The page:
The bill passed the House, 235-181. YES: 221 Democrats, 14 Republicans; NO: 7 Democrats, 174 Republicans. USA Today published a detailed breakdown.
    Speaker of the House Nancy Pelosi (D-CA), Senate Majority Leader Harry Reid (D-NV), Congressman Joe Barton (R-TX), Minority Leader, House Energy and Commerce Committee, Senate Minority Leader Mitch McConnell (R-Ky)

    The 1775 "shot": The Battle of Lexington. (click to enlarge)

    Major provisions of the Energy Independence and Security Act:
    1. Corporate Average Fuel Economy (CAFÉ) standards: US automaker fleets of cars/light trucks/SUVs must average 35 mpg by 2020, a 40% increase.
    2. US must produce 36 billion gallons of biofuels/year by 2022, 7 times the present requirement. 2/3 must be from cellulosic sources (prairie grass, wood chips, etc.). Gives tax incentives for biofuels plants.
    3. $21 billion of tax incentives for renewables and efficiency, shifting $13.5 billion from incentives and subsidies to 5 major oil companies.
    4. A national Renewable Electricity Standard (RES) requires privately owned utilities to obtain 15% of their electricity from renewable sources by 2020, efficiency measures counting as much as 4%.
    5. Requirements for energy efficient appliances and energy efficiency federal/commercial buildings w/streamlined approvals for federal standards.
    6. Tax incentives for plug-in hybrid electric cars and tax credits for purchasers.

    The bill now moves to the Senate. Reid will hold a cloture vote December 7. Then there will be debate.

    Whatever is passed by the Senate will need the President’s signature to become law.

    - The bill is 1,055 pages.
    - All indications are that the RES must go and the funding for incentives and subsidies must go back to the fossil fuels industries for the bill to get out of the Senate.
    - The Democratic leaders who pushed the bill through the House say the new CAFÉ standards will in the long term cut oil consumption 1.1 million barrels/day and save $700-$1000/year in family fuel costs.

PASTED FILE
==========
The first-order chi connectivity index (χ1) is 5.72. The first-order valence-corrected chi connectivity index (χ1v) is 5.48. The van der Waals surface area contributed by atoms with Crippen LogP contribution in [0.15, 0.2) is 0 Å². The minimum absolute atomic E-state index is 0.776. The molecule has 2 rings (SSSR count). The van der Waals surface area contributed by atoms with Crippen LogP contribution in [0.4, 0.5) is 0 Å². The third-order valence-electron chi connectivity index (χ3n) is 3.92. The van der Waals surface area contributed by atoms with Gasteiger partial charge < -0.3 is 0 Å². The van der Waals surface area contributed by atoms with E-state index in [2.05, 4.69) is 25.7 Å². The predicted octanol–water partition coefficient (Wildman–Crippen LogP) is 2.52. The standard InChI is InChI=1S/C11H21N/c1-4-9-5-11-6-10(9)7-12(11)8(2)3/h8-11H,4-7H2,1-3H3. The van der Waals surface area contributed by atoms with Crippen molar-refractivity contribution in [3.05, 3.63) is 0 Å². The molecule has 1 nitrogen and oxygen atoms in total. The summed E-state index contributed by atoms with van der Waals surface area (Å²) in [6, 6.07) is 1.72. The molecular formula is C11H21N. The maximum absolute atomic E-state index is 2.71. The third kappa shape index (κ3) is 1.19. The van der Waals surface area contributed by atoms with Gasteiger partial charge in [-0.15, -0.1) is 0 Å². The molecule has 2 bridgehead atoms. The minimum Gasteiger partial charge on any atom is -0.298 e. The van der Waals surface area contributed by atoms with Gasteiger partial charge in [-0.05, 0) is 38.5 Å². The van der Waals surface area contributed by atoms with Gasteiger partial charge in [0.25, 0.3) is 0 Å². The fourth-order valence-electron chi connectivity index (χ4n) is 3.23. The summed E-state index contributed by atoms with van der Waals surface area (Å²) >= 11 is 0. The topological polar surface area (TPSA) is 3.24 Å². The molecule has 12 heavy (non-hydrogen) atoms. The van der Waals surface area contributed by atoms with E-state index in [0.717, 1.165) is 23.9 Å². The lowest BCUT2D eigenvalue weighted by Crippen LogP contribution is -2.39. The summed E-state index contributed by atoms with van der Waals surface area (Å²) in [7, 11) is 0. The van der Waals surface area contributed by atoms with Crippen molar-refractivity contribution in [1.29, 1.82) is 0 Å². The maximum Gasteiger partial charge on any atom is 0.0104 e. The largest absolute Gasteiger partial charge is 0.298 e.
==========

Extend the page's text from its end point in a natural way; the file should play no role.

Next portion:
- The Republicans call it a “no energy” bill because it does not incentivize the fossil fuel or nuclear energy industries.
    - The requirement of 2/3 of the biofuels to come from cellulosic (non food crop) sources is an effort to prevent the mandate from driving up corn and other food crop prices.

    click to enlarge

    - White House statement: "Their proposal would raise taxes and increase energy prices for Americans…That is a misguided approach and if it made it to the President's desk, he would veto it."
    - Reid: "If we can't get it all, we'll get part of it…"
    - Barton: "The Democratic majority's remarkably undemocratic process has produced a bill that harms more than it helps and has no chance of being signed into law…"
    - Sierra Club statement: “[The bill] will provide billions for clean energy instead of Big Oil's bottom line."
    - Sen. Pete Domenici (R-NM): "The Senate should not be forced to accept a bill written by Speaker Pelosi behind closed doors with no input from the Senate…For that reason alone, senators should oppose this legislation and insist to be heard. I will do everything in my power to defeat this measure so we can get to work on a bipartisan bill that will tackle our problems, not add to them."